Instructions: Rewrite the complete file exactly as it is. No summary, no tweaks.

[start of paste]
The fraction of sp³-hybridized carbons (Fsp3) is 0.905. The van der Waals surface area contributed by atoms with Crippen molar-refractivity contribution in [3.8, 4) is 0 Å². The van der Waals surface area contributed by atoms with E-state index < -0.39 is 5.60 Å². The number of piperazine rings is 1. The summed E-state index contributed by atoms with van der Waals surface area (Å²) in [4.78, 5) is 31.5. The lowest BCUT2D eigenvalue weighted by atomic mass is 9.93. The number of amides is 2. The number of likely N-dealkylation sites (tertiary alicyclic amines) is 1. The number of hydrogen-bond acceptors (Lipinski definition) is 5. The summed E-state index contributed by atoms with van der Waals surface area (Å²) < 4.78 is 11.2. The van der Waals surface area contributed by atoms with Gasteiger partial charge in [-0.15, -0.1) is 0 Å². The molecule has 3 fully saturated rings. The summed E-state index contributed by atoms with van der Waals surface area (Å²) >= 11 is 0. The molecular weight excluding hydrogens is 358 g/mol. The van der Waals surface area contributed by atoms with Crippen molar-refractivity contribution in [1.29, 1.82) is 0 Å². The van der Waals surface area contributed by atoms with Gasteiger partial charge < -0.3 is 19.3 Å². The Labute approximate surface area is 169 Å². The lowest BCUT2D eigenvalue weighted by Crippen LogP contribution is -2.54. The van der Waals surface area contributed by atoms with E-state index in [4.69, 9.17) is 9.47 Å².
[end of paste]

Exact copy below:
The fraction of sp³-hybridized carbons (Fsp3) is 0.905. The van der Waals surface area contributed by atoms with Crippen molar-refractivity contribution in [3.8, 4) is 0 Å². The van der Waals surface area contributed by atoms with E-state index < -0.39 is 5.60 Å². The number of piperazine rings is 1. The summed E-state index contributed by atoms with van der Waals surface area (Å²) in [4.78, 5) is 31.5. The lowest BCUT2D eigenvalue weighted by atomic mass is 9.93. The number of amides is 2. The number of likely N-dealkylation sites (tertiary alicyclic amines) is 1. The number of hydrogen-bond acceptors (Lipinski definition) is 5. The summed E-state index contributed by atoms with van der Waals surface area (Å²) < 4.78 is 11.2. The van der Waals surface area contributed by atoms with Gasteiger partial charge in [-0.15, -0.1) is 0 Å². The molecule has 3 fully saturated rings. The summed E-state index contributed by atoms with van der Waals surface area (Å²) >= 11 is 0. The molecular weight excluding hydrogens is 358 g/mol. The van der Waals surface area contributed by atoms with Crippen molar-refractivity contribution in [1.29, 1.82) is 0 Å². The van der Waals surface area contributed by atoms with Gasteiger partial charge < -0.3 is 19.3 Å². The Labute approximate surface area is 169 Å². The lowest BCUT2D eigenvalue weighted by Crippen LogP contribution is -2.54. The van der Waals surface area contributed by atoms with E-state index in [4.69, 9.17) is 9.47 Å².